The treatment of GIST patients has drastically changed since the introduction of tyrosine kinase inhibitors (TKI), such as Imatinib mesylate, which targets KIT and PDGFRa.

Soft tissue sarcoma: from molecular diagnosis to selection of treatment. Pathological diagnosis of soft tissue sarcoma amid molecular biology and targeted therapies.

An overview of the most important genomic aberrations in sarcomas, their differential diagnosis and the relevance of molecular biology for treatment strategies is given.



Gastrointestinal stromal tumor: 5 years later

The integration of surgery and molecular therapy in GIST will serve as a prototype for the management of other solid tumors for which targeted agents become available.

Combining imatinib with surgery in gastrointestinal stromal tumors: rationale and ongoing trials.

The rationale for combining imatinib with surgery for GIST, either as an adjuvant agent in the situation of primary resection for patients at high risk or in the neoadjuvant setting for patients with locally advanced, recurrent, or metastatic disease, is compelling in the continuous effort to improve disease-free and overall survival.

Gastrointestinal stromal tumors: ESMO clinical recommendations for diagnosis, treatment and follow-up.

Gastrointestinal stromal tumors: ESMO Clinical Recommendations for diagnosis, treatment and follow-up P. G. Casali, L. Jost, P. Reichardt, M. Schlemmer & J.-Y. Blay On behalf of the ESMO Guidelines

Biology of gastrointestinal stromal tumors.

The rapid progress that has established GIST as a model for understanding the role of oncogenic kinase mutations in human tumorigenesis is charted and a molecular-based classification of GIST is proposed.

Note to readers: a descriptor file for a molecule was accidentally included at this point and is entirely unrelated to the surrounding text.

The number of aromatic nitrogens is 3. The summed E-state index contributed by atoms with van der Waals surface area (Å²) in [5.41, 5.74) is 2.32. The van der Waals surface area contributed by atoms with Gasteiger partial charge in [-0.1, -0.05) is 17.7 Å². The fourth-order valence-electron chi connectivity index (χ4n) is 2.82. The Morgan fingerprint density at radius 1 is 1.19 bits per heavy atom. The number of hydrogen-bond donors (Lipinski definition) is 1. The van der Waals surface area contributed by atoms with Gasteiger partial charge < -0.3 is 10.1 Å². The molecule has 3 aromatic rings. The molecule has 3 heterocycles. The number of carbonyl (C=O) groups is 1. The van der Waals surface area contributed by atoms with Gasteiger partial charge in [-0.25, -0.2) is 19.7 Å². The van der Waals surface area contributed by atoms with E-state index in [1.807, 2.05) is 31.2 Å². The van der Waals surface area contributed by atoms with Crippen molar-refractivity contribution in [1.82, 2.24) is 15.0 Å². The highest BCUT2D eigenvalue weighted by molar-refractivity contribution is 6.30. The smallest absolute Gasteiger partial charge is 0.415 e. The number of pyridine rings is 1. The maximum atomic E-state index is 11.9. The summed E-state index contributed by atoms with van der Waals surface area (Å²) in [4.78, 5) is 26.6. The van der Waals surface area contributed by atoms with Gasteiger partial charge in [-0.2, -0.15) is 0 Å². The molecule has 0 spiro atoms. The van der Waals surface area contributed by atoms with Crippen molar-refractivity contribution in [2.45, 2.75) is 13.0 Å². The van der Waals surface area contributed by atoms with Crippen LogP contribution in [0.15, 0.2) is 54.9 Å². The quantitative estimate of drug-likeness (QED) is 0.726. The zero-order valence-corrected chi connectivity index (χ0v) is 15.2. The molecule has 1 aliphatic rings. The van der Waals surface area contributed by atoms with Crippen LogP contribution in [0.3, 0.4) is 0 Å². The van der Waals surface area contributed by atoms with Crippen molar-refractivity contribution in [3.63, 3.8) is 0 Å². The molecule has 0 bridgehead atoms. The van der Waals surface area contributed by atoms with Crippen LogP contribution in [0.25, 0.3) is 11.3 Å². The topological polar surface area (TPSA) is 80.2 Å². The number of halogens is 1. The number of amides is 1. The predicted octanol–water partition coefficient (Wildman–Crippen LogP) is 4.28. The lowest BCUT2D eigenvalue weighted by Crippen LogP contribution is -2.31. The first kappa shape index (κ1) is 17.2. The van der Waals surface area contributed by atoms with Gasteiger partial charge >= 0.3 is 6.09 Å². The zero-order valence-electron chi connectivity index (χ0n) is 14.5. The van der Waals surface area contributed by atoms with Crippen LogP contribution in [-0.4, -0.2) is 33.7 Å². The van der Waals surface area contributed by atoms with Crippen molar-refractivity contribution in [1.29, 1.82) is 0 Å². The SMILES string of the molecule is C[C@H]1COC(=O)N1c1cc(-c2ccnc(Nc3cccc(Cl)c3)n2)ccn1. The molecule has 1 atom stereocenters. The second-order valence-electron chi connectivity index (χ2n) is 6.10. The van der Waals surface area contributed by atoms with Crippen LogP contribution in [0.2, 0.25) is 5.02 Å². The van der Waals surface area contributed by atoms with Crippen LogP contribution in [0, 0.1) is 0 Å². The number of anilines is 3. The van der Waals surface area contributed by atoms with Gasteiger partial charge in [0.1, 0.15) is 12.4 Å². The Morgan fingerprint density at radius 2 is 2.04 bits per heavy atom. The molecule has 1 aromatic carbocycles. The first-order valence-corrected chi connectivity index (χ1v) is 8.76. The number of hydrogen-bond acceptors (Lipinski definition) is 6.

Gastrointestinal stromal tumor: new nodule-within-a-mass pattern of recurrence after partial response to imatinib mesylate.

A nodule within a mass is an important sign of recurrent GIST, but measurements of overall tumor size may not enable detection of such nodules.

Response evaluation of gastrointestinal stromal tumors.

Modified CT criteria using a combination of tumor density and tumor size are promising in early response evaluation, and have excellent prognostic value.

Efficacy and safety of imatinib mesylate in advanced gastrointestinal stromal tumors.

Imatinib induced a sustained objective response in more than half of patients with an advanced unresectable or metastatic gastrointestinal stromal tumor, indicating that inhibition of the KIT signal-transduction pathway is a promising treatment for advanced gastrointestinalStromal tumors, which resist conventional chemotherapy.

Assessing the prognosis of gastrointestinal stromal tumors: a growing role for molecular testing.

  • C. Corless
  • Medicine
    American journal of clinical pathology
  • 2004
This important study, the first in the post-KIT era, confirms 2 general observations about GISTs: (1) the great majority of very-low-risk, low- risk, and intermediate-risk Gists behave in a benign manner, and (2) among these tumors, there is an unpredictable subset that behaves aggressively.